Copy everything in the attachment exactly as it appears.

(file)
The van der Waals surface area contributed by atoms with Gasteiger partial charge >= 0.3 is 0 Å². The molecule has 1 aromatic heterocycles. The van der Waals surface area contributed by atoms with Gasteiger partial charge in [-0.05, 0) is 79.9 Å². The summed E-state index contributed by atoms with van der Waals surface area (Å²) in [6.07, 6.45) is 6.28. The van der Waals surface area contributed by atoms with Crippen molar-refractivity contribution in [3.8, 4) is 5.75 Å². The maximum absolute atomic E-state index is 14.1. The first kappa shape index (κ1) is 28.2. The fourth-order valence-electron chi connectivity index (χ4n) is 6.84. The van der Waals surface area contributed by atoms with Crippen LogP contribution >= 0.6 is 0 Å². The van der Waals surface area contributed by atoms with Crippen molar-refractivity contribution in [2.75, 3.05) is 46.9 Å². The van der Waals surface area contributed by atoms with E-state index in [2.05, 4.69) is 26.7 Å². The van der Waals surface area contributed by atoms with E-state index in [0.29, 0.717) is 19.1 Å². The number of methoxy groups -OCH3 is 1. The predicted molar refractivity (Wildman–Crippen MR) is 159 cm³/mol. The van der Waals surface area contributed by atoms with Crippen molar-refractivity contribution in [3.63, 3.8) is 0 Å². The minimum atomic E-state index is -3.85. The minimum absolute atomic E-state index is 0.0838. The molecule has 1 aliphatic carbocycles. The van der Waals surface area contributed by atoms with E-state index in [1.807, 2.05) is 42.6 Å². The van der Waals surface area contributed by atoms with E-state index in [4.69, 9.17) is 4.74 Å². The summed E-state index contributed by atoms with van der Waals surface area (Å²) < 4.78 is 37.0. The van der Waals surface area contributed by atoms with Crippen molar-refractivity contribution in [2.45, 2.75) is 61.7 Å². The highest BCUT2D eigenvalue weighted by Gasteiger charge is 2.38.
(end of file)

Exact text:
The van der Waals surface area contributed by atoms with Gasteiger partial charge >= 0.3 is 0 Å². The molecule has 1 aromatic heterocycles. The van der Waals surface area contributed by atoms with Gasteiger partial charge in [-0.05, 0) is 79.9 Å². The summed E-state index contributed by atoms with van der Waals surface area (Å²) in [6.07, 6.45) is 6.28. The van der Waals surface area contributed by atoms with Crippen molar-refractivity contribution in [3.8, 4) is 5.75 Å². The maximum absolute atomic E-state index is 14.1. The first kappa shape index (κ1) is 28.2. The fourth-order valence-electron chi connectivity index (χ4n) is 6.84. The van der Waals surface area contributed by atoms with Crippen LogP contribution >= 0.6 is 0 Å². The van der Waals surface area contributed by atoms with Crippen molar-refractivity contribution in [2.75, 3.05) is 46.9 Å². The van der Waals surface area contributed by atoms with E-state index in [2.05, 4.69) is 26.7 Å². The van der Waals surface area contributed by atoms with E-state index in [0.29, 0.717) is 19.1 Å². The number of methoxy groups -OCH3 is 1. The predicted molar refractivity (Wildman–Crippen MR) is 159 cm³/mol. The van der Waals surface area contributed by atoms with Crippen molar-refractivity contribution in [3.63, 3.8) is 0 Å². The minimum atomic E-state index is -3.85. The minimum absolute atomic E-state index is 0.0838. The molecule has 1 aliphatic carbocycles. The van der Waals surface area contributed by atoms with E-state index in [1.807, 2.05) is 42.6 Å². The van der Waals surface area contributed by atoms with E-state index in [4.69, 9.17) is 4.74 Å². The summed E-state index contributed by atoms with van der Waals surface area (Å²) < 4.78 is 37.0. The van der Waals surface area contributed by atoms with Crippen molar-refractivity contribution in [2.45, 2.75) is 61.7 Å². The highest BCUT2D eigenvalue weighted by Gasteiger charge is 2.38.